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Tin ear for American syntax

Felix Francis has inherited his Dad's penchant for not quite making his American characters speak like Americans. This book is rife with syntactical tics and the occasional 'car park' for parking lot - nothing new for a Francis novel. Infortunately Martin Jarvis (normally my favorite audiobook narrator) also lacks a credible American accent of any kind - let alone the Mexican, New York and Puerto Rican accents the story requires.

On the other hand, I've never met a horse racing mystery I didn't like, and the actual story didn't disappoint me at all.

1 of 1 people found this review helpful

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An Excellent American Jeff Hinkley Story!

What Dick Francis delivers in the way of poetic rhythm, his son, Felix Francis delivers in a well-rounded story. I found the story development in Triple Crown to be very well-researched, and intricately woven - particularly as a Maryland/DC resident myself.

And, while this possible sequel to FrontRunner only makes one mention of Hinkley's British girlfriend, Henri, the U.S. Federal Agency and Triple Crown Racetracks are set so well that - like Hinkley,I hardly noticed Henri's absence!

Congratulations on another solid story tied up with a satisfying bow at the end. Thank you Mr. Francis!

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Following the Dick Francis style.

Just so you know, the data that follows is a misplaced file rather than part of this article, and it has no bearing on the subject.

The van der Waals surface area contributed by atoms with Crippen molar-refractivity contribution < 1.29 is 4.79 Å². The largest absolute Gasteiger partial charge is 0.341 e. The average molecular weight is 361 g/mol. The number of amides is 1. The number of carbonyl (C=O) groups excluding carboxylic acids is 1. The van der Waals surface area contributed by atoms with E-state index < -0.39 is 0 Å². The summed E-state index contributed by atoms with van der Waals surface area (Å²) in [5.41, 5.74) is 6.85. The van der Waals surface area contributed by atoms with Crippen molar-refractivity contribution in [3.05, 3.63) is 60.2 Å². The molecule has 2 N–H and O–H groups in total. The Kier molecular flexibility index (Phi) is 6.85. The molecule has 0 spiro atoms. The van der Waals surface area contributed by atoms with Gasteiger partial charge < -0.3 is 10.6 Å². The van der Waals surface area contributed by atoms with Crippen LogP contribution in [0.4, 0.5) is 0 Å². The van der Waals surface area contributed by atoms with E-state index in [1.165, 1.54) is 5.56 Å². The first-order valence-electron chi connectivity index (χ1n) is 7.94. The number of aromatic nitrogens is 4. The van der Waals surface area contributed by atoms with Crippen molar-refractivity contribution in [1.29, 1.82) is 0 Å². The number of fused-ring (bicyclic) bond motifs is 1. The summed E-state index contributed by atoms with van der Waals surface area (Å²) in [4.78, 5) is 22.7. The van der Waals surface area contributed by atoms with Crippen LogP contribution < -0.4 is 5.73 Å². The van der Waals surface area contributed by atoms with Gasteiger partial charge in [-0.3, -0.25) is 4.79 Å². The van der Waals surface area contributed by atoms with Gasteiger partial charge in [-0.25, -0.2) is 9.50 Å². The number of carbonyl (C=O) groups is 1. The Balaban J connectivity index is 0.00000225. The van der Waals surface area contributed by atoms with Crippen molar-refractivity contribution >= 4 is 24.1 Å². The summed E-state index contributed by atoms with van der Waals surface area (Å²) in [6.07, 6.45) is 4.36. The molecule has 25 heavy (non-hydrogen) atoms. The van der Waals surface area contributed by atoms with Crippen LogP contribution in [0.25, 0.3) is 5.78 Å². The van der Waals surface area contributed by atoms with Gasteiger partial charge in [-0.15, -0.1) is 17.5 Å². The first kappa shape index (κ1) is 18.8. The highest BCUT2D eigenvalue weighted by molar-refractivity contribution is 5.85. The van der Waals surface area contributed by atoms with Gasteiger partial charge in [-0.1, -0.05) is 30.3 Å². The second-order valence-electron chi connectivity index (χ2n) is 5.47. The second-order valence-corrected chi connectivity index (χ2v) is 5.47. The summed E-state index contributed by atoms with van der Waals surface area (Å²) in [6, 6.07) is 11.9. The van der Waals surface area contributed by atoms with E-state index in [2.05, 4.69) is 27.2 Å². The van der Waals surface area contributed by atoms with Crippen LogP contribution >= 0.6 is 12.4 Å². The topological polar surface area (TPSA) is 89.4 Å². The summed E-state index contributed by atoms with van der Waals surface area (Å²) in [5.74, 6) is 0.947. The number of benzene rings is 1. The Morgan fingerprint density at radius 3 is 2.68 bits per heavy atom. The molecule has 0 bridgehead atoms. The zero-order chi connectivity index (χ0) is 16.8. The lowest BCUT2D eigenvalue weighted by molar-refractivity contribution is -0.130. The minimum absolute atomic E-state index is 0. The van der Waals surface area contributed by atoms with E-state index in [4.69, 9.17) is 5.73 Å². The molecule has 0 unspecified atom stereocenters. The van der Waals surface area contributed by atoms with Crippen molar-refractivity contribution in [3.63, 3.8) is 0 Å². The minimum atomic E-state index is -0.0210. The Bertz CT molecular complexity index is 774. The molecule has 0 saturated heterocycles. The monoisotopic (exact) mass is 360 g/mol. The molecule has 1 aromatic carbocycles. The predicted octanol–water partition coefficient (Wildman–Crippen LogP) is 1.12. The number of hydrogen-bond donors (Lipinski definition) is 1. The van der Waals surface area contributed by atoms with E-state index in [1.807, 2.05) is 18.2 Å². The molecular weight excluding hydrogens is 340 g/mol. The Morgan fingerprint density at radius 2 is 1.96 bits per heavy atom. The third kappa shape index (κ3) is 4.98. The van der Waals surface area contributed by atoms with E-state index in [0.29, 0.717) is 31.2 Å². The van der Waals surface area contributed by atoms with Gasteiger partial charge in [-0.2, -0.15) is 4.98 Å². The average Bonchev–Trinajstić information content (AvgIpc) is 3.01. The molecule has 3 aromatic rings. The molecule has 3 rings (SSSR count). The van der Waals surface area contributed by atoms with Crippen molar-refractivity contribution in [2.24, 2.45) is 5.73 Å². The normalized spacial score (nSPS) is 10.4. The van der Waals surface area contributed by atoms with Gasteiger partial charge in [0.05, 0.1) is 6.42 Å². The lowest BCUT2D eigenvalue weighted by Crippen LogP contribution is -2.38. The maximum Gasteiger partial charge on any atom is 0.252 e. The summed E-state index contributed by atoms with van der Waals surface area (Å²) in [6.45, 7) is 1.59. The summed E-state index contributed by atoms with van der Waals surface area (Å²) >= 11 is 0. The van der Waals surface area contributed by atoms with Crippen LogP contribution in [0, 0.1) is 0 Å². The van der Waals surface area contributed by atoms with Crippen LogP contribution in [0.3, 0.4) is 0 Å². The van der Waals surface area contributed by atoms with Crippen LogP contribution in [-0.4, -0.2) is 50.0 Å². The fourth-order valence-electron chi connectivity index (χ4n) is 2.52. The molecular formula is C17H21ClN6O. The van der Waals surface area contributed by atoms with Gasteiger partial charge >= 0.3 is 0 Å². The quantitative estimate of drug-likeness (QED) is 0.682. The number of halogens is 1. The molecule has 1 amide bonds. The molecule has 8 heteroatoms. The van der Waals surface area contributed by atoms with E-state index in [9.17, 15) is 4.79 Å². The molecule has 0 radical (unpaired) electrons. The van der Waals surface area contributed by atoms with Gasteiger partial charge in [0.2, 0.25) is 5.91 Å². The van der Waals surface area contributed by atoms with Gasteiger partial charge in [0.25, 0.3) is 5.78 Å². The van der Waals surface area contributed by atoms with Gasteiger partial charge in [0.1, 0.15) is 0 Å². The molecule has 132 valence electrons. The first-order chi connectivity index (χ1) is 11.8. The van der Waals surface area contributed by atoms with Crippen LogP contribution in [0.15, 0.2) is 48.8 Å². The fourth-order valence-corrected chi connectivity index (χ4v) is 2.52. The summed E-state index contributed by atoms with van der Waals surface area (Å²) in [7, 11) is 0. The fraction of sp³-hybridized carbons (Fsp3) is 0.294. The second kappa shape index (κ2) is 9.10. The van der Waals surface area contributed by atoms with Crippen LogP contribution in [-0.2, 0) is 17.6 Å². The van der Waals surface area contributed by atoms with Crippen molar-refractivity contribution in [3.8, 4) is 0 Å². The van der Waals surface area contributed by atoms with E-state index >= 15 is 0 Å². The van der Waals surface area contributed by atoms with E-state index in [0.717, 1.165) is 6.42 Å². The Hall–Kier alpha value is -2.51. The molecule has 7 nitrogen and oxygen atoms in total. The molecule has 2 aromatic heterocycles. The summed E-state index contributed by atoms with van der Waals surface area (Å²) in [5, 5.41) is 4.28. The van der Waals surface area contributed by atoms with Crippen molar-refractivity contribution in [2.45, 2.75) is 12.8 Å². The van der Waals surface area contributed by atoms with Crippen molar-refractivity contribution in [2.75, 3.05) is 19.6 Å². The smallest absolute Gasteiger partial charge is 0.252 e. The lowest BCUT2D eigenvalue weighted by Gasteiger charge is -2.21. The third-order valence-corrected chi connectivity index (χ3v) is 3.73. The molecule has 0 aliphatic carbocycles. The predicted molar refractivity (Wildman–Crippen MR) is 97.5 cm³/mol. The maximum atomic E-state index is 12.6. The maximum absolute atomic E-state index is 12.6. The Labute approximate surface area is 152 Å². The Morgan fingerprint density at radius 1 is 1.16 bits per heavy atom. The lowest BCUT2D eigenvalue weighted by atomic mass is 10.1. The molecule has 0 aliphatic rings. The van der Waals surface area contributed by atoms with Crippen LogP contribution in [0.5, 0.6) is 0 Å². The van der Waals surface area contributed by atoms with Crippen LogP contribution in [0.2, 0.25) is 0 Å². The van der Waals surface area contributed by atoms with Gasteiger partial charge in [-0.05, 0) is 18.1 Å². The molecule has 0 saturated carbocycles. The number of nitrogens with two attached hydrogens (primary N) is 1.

Surprisingly enjoying Felix Francis' books as much as his father's. They are a little different but still thrilling and informative. The Jeff Hinkle character is fine. I plan to keep on reading his books.

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Moderately good writing, terrible narration

It doesn't appear that Felix Francis will ever acquire the writing skills of his father, who started out good and only improved throughout his career. But surely he deserves a more capable narrator than Martin Jarvis, whose rendition I would have given zero stars for if I could have. His exaggerated overblown performance sounds as though he is making fun of the story and the characters, and his inability to render different voices and accents would be laughable if I hadn't paid good money to be subjected to it. I'll probably continue to buy books by Felix Frances because I enjoy reading about British racing. But the likelihood of my ever again buying anything narrated by Martin Jarvis is nil.

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Good, except...

The narrator can't do an American accent. He thinks he can. I had to stop listening. I'll read it.